It's not just about the Paycheck


I'm new to this whole blogging thing, but I've come to realize over the years that I often believe that what I'm thinking is completely and totally unique, where unique is a polite term for off-beat or unusual. And where nobody else could possibly have had this thought before, and that while it may not be profound, or even correct, it is mine and mine alone.  And now I've got a means of sharing it with you, and you can prove me wrong.

There's a remarkably underrated movie called Paycheck starring Ben Affleck, among others.  Given how well it did when it was released, I'm probably unique (that is, offbeat or unusual) in thinking it was a good movie, but I really like it, and have watched it several times.  If you've always wanted to watch the movie and you don't want the story to be ruined for you, then consider this your spoiler warning and stop reading now.

As the story evolves, it becomes clear that Ben Affleck's character has invented a machine that predicts the future.  It's a fantastically complex device, with specialized mechanisms of all sizes, shapes and sounds.   It's also top secret, because once you can see in to the future, the future starts affecting the present, which affects the future, blah, blah, blah. In the end, Ben Affleck's character not only saves the day, but also wins the lottery. Everybody wins.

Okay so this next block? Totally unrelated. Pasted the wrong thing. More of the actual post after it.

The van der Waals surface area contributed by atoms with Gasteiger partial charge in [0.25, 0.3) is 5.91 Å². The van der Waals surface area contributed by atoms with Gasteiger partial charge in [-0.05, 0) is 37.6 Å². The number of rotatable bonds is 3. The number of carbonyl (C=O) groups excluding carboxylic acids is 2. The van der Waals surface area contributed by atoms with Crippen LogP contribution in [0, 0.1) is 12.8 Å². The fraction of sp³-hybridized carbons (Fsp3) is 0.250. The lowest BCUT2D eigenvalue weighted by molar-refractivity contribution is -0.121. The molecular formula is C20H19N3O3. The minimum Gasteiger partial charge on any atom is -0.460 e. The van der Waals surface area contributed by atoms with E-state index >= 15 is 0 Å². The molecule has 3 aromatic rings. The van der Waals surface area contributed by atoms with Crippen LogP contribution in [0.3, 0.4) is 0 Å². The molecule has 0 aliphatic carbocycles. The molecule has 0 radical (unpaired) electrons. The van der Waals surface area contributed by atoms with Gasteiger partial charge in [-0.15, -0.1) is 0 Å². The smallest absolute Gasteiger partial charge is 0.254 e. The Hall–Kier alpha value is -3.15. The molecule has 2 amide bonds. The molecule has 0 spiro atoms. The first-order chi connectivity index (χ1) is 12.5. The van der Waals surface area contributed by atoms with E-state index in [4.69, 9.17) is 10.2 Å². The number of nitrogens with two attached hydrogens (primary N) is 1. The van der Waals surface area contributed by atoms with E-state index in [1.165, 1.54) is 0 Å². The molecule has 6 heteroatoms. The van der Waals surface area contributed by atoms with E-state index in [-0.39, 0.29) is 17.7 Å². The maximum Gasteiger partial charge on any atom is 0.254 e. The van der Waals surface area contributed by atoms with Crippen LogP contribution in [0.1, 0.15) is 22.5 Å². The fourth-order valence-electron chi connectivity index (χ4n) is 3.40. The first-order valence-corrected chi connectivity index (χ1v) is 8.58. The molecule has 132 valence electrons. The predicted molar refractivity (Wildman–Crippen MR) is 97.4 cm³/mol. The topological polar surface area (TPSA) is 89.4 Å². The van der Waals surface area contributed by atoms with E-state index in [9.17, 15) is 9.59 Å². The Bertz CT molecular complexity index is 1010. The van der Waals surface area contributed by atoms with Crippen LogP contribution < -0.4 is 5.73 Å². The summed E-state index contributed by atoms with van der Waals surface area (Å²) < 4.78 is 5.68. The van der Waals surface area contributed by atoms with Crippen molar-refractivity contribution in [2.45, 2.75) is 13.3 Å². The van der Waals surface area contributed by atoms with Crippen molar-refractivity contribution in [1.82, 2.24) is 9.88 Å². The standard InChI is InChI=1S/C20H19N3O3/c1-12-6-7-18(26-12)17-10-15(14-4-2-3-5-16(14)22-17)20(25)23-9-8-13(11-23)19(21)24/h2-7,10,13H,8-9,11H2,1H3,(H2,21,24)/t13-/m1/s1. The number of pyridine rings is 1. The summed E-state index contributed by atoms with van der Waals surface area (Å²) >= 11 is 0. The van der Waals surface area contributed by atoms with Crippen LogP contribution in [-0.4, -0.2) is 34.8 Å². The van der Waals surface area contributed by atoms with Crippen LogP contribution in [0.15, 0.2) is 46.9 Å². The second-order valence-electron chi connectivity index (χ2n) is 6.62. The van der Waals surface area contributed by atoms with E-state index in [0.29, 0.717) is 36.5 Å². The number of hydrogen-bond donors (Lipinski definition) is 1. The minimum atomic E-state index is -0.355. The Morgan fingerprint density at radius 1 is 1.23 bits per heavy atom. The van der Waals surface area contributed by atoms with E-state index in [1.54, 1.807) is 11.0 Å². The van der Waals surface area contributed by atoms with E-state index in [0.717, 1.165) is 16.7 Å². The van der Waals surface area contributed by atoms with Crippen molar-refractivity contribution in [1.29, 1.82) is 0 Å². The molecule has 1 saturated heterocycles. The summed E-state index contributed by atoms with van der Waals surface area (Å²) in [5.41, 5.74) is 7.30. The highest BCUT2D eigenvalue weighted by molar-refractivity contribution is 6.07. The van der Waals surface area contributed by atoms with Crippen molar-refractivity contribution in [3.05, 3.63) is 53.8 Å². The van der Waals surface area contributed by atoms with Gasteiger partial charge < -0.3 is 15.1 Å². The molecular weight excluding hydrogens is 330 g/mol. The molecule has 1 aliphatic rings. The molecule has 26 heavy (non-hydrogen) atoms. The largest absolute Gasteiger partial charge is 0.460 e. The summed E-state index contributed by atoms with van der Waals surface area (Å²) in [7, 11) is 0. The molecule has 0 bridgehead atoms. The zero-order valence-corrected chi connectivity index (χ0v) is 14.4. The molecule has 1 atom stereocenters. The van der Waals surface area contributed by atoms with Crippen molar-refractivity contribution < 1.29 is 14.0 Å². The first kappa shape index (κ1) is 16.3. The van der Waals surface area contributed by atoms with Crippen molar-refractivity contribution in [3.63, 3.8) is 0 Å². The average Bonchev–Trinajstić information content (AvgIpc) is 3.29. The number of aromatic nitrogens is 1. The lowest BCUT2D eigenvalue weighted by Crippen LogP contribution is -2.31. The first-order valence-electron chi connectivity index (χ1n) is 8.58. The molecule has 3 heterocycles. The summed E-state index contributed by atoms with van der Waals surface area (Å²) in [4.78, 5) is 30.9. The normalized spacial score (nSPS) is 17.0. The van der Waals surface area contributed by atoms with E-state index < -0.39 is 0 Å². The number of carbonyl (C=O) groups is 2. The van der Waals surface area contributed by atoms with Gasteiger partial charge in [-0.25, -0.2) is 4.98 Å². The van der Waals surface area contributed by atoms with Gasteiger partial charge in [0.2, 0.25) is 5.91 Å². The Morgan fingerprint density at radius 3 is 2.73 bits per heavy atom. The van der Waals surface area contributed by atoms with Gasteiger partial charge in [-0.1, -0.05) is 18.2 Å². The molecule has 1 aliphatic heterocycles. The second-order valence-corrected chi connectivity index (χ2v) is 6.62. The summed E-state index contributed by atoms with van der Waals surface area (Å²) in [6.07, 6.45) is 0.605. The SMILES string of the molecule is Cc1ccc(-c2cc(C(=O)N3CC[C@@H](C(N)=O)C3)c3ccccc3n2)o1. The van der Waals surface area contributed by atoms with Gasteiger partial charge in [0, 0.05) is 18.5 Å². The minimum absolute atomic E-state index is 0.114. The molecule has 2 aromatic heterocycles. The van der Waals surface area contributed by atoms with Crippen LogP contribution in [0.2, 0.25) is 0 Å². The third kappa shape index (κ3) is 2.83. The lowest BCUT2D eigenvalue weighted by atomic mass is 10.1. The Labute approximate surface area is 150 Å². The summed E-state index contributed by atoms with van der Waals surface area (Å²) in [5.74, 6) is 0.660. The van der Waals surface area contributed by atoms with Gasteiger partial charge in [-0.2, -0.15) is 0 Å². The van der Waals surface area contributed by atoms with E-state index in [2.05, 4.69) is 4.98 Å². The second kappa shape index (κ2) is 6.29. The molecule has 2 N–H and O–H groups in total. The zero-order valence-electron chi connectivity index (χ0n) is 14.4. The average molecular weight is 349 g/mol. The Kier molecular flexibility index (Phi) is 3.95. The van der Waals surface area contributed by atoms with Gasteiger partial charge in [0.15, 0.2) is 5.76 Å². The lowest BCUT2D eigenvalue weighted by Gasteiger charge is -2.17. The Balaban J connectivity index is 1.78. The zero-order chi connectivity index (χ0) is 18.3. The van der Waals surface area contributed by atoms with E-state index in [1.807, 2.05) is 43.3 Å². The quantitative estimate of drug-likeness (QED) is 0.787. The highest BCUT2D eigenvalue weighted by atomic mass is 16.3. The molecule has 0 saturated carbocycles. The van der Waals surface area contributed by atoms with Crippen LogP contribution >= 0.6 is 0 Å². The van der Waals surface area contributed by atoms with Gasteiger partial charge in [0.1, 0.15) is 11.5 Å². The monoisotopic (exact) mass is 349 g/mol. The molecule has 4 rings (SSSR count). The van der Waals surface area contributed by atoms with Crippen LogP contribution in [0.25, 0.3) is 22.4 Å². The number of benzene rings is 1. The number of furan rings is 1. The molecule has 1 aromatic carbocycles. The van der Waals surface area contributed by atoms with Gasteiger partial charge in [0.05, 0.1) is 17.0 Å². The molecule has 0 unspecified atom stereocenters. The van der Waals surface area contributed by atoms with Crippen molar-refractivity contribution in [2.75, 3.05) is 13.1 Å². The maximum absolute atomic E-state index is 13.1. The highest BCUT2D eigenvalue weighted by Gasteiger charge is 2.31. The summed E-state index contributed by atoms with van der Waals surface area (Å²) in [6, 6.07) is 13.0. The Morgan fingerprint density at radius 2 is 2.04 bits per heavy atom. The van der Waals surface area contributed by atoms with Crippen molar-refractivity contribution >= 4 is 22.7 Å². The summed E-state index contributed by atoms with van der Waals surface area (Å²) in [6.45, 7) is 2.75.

As I sit in the darkened theater, here's where my unique thoughts come into play -- I work for this company.  SAS provides best-in-class predictive analytics --- being able to see into the future and predict things like revenue, demand, the effectiveness of medications, and so on.  And once you can predict the future, you can work toward changing the present if you don't like what the future holds, and then you can watch how your changes affect the predictions. Unlike Paycheck, this isn't science fiction -- it's real and it's used every day at companies around the world -- solving all kinds of complex business problems.

Is linking SAS to a science fiction movie a profound thought? No. But I'm pretty sure it's unique.

See you next time -- in the future.



About Author

Dave Handelsman

Senior Manager, Center for Health Analytics and Insights

Dave is responsible for identifying those market opportunities where advanced analytics brings dramatic innovations and improvements to the business and science of the Health and Life Sciences industries. In previous roles within SAS, Dave has served as the principal product manager for Clinical R&D, where he was responsible for guiding the development and market success of SAS’ flagship pharmaceutical solution SAS Drug Development. Prior to joining SAS in 2000, Davewas a senior director with ClinTrials Research. Before that, he worked with Pharmaceutical Research Associates in Mannheim, Germany and Charlottesville, Virginia. Dave is a frequent life sciences industry speaker regarding clinical trial processes and technologies. He holds a bachelor’s degree in computer science and has completed graduate studies in biomedical engineering, both from the University of Virginia.

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